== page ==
I got one of my all-time favorite blog posts out of Ag Field Day. And now I'm really glad I chronicled it as it was, because it's about to change for the bigger.
Rutgers University used to be made up of a bunch of semi-autonomous colleges, and each one had its own festivities. The ag school and the women's college were right next to each other, so they had their big annual event on the same day. Ag Field Day and the New Jersey Folk Festival were so widely loved that they continued after the colleges that started them got swallowed by the university's central administration.
(Any fantasy writer who wants to learn about the power struggles between autocratic rulers and the fiefdoms within their realms need look no further than her nearest university.)
Now, in a fit of re-branding, the university is inaugurating Rutgers Day. Maybe it will be wonderful. It will certainly be large. One of the things we all loved about Ag Field Day was that it gathered so many people together into a space small enough for a real sense of one-day festival community to arise. Rutgers Day will involve buses to connect the several different campuses that sprawl through patches of three municipalities. I just keep telling myself, maybe it will be wonderful. Maybe.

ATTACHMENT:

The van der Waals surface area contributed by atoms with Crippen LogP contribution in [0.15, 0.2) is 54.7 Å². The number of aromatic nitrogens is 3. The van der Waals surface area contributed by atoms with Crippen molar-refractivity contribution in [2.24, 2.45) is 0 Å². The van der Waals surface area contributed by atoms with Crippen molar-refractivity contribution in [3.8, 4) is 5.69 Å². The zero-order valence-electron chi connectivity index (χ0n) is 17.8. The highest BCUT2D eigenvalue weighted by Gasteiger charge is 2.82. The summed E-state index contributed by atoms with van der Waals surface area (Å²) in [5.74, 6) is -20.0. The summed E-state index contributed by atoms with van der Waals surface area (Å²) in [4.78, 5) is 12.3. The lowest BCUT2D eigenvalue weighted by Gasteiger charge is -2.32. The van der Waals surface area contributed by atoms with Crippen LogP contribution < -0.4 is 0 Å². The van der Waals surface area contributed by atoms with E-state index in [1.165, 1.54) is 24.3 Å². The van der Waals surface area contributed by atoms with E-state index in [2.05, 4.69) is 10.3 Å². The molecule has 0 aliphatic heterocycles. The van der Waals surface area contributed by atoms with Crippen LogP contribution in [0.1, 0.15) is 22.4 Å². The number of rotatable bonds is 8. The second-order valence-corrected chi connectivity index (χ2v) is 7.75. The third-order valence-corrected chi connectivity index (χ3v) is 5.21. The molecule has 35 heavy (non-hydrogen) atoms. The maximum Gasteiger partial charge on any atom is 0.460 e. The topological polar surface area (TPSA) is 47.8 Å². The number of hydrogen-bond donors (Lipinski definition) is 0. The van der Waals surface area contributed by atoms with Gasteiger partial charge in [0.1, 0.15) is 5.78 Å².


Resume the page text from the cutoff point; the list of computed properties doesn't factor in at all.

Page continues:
But I'll be sticking to the Cook and Douglass campuses, where the Rutgers Day organizers say the traditional festivities will go on as they have for decades. This year, Gareth's old enough to enjoy seeing the baby animals in the barns, and to jump around to the live music.
If frolicking lambs, dulcimer-making workshops, and experimental ice cream from the Food Science department aren't enough to bring you out to a New Brunswick greensward on a day predicted to be sunny in the low 80s, try this: There are rumors that the famous Ramapo tomato variety that Rutgers is bringing back from near-extinction will be available from the New Jersey Master Gardeners' plant sale booth. If that rumor pans out, I can forgive Rutgers for Rutgers Day.